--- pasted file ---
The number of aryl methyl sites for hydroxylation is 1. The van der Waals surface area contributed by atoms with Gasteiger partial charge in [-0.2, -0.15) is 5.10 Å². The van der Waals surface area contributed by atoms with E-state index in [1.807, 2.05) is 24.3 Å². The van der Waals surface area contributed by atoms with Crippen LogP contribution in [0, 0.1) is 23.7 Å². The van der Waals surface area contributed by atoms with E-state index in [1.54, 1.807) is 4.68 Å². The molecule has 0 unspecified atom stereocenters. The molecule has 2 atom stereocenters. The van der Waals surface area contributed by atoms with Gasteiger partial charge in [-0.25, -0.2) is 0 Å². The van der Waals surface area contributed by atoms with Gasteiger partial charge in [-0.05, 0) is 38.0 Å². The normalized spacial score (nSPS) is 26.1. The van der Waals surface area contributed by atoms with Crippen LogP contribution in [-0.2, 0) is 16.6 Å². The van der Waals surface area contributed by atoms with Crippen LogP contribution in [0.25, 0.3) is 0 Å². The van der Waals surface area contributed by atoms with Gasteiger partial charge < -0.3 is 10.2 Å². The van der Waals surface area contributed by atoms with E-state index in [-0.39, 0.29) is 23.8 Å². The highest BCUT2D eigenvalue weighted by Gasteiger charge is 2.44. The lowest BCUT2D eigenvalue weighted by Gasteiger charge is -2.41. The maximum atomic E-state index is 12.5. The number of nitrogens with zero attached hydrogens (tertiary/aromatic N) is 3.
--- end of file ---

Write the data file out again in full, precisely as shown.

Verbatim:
The number of aryl methyl sites for hydroxylation is 1. The van der Waals surface area contributed by atoms with Gasteiger partial charge in [-0.2, -0.15) is 5.10 Å². The van der Waals surface area contributed by atoms with E-state index in [1.807, 2.05) is 24.3 Å². The van der Waals surface area contributed by atoms with Crippen LogP contribution in [0, 0.1) is 23.7 Å². The van der Waals surface area contributed by atoms with E-state index in [1.54, 1.807) is 4.68 Å². The molecule has 0 unspecified atom stereocenters. The molecule has 2 atom stereocenters. The van der Waals surface area contributed by atoms with Gasteiger partial charge in [-0.25, -0.2) is 0 Å². The van der Waals surface area contributed by atoms with Gasteiger partial charge in [-0.05, 0) is 38.0 Å². The normalized spacial score (nSPS) is 26.1. The van der Waals surface area contributed by atoms with Crippen LogP contribution in [-0.2, 0) is 16.6 Å². The van der Waals surface area contributed by atoms with Crippen LogP contribution in [0.25, 0.3) is 0 Å². The van der Waals surface area contributed by atoms with Gasteiger partial charge < -0.3 is 10.2 Å². The van der Waals surface area contributed by atoms with E-state index in [-0.39, 0.29) is 23.8 Å². The highest BCUT2D eigenvalue weighted by Gasteiger charge is 2.44. The lowest BCUT2D eigenvalue weighted by Gasteiger charge is -2.41. The maximum atomic E-state index is 12.5. The number of nitrogens with zero attached hydrogens (tertiary/aromatic N) is 3.